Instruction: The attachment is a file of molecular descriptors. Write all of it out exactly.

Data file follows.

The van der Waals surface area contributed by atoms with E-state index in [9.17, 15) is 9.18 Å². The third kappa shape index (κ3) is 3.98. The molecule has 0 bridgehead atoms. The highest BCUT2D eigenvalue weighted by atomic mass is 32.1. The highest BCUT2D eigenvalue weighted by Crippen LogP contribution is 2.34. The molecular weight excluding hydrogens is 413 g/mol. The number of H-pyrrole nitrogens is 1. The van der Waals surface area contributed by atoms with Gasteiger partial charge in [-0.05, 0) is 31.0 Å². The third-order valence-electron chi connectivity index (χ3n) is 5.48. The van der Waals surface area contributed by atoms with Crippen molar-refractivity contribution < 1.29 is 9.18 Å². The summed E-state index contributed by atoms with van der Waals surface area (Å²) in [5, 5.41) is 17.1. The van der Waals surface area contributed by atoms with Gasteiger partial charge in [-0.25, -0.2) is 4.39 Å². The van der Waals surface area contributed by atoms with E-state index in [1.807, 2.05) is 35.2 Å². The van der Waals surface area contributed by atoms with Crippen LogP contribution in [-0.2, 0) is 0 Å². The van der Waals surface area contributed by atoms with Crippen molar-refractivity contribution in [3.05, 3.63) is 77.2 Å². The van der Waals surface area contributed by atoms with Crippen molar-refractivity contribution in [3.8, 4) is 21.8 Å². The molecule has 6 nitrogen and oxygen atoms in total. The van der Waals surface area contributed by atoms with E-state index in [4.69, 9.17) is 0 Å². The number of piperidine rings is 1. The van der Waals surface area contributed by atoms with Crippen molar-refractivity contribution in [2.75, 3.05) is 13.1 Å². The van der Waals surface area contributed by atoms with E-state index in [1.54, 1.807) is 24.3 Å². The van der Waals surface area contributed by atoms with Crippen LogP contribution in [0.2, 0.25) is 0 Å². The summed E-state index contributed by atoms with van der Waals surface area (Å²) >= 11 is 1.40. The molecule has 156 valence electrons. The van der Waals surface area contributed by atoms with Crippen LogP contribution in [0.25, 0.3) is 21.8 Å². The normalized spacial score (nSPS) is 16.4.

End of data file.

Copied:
The van der Waals surface area contributed by atoms with E-state index in [9.17, 15) is 9.18 Å². The third kappa shape index (κ3) is 3.98. The molecule has 0 bridgehead atoms. The highest BCUT2D eigenvalue weighted by atomic mass is 32.1. The highest BCUT2D eigenvalue weighted by Crippen LogP contribution is 2.34. The molecular weight excluding hydrogens is 413 g/mol. The number of H-pyrrole nitrogens is 1. The van der Waals surface area contributed by atoms with Gasteiger partial charge in [-0.05, 0) is 31.0 Å². The third-order valence-electron chi connectivity index (χ3n) is 5.48. The van der Waals surface area contributed by atoms with Crippen molar-refractivity contribution < 1.29 is 9.18 Å². The summed E-state index contributed by atoms with van der Waals surface area (Å²) in [5, 5.41) is 17.1. The van der Waals surface area contributed by atoms with Gasteiger partial charge in [-0.25, -0.2) is 4.39 Å². The van der Waals surface area contributed by atoms with E-state index in [1.807, 2.05) is 35.2 Å². The van der Waals surface area contributed by atoms with Crippen LogP contribution in [-0.2, 0) is 0 Å². The van der Waals surface area contributed by atoms with Crippen molar-refractivity contribution in [3.05, 3.63) is 77.2 Å². The van der Waals surface area contributed by atoms with Crippen molar-refractivity contribution in [3.8, 4) is 21.8 Å². The molecule has 6 nitrogen and oxygen atoms in total. The van der Waals surface area contributed by atoms with E-state index in [4.69, 9.17) is 0 Å². The number of piperidine rings is 1. The van der Waals surface area contributed by atoms with Crippen molar-refractivity contribution in [2.75, 3.05) is 13.1 Å². The van der Waals surface area contributed by atoms with E-state index in [1.54, 1.807) is 24.3 Å². The van der Waals surface area contributed by atoms with Crippen LogP contribution in [0.2, 0.25) is 0 Å². The summed E-state index contributed by atoms with van der Waals surface area (Å²) >= 11 is 1.40. The molecule has 156 valence electrons. The van der Waals surface area contributed by atoms with Crippen LogP contribution in [0.25, 0.3) is 21.8 Å². The normalized spacial score (nSPS) is 16.4.